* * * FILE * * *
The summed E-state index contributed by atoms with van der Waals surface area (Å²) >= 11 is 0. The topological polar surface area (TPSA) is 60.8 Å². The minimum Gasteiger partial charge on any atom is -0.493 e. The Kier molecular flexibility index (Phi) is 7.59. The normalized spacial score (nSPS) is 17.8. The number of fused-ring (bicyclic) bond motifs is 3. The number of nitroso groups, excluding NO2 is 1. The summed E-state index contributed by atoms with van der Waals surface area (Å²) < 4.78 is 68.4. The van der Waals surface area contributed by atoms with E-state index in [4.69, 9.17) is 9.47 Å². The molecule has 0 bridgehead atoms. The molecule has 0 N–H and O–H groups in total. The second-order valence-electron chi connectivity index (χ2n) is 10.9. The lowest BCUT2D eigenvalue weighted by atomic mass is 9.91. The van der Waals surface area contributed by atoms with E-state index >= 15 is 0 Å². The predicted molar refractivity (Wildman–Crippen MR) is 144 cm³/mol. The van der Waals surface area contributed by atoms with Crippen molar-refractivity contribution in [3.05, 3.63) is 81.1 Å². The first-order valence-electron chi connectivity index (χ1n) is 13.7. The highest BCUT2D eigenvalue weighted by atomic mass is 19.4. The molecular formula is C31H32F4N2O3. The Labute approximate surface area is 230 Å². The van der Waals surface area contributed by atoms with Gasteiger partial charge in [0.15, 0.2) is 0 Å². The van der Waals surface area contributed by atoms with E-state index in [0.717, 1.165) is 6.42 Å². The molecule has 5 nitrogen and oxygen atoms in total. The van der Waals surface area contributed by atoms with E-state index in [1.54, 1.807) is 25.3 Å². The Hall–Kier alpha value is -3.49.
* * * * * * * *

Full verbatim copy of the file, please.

The summed E-state index contributed by atoms with van der Waals surface area (Å²) >= 11 is 0. The topological polar surface area (TPSA) is 60.8 Å². The minimum Gasteiger partial charge on any atom is -0.493 e. The Kier molecular flexibility index (Phi) is 7.59. The normalized spacial score (nSPS) is 17.8. The number of fused-ring (bicyclic) bond motifs is 3. The number of nitroso groups, excluding NO2 is 1. The summed E-state index contributed by atoms with van der Waals surface area (Å²) < 4.78 is 68.4. The van der Waals surface area contributed by atoms with E-state index in [4.69, 9.17) is 9.47 Å². The molecule has 0 bridgehead atoms. The molecule has 0 N–H and O–H groups in total. The second-order valence-electron chi connectivity index (χ2n) is 10.9. The lowest BCUT2D eigenvalue weighted by atomic mass is 9.91. The van der Waals surface area contributed by atoms with E-state index >= 15 is 0 Å². The predicted molar refractivity (Wildman–Crippen MR) is 144 cm³/mol. The van der Waals surface area contributed by atoms with Crippen molar-refractivity contribution in [3.05, 3.63) is 81.1 Å². The first-order valence-electron chi connectivity index (χ1n) is 13.7. The highest BCUT2D eigenvalue weighted by atomic mass is 19.4. The molecular formula is C31H32F4N2O3. The Labute approximate surface area is 230 Å². The van der Waals surface area contributed by atoms with Gasteiger partial charge in [0.15, 0.2) is 0 Å². The van der Waals surface area contributed by atoms with E-state index in [0.717, 1.165) is 6.42 Å². The molecule has 5 nitrogen and oxygen atoms in total. The van der Waals surface area contributed by atoms with E-state index in [1.54, 1.807) is 25.3 Å². The Hall–Kier alpha value is -3.49.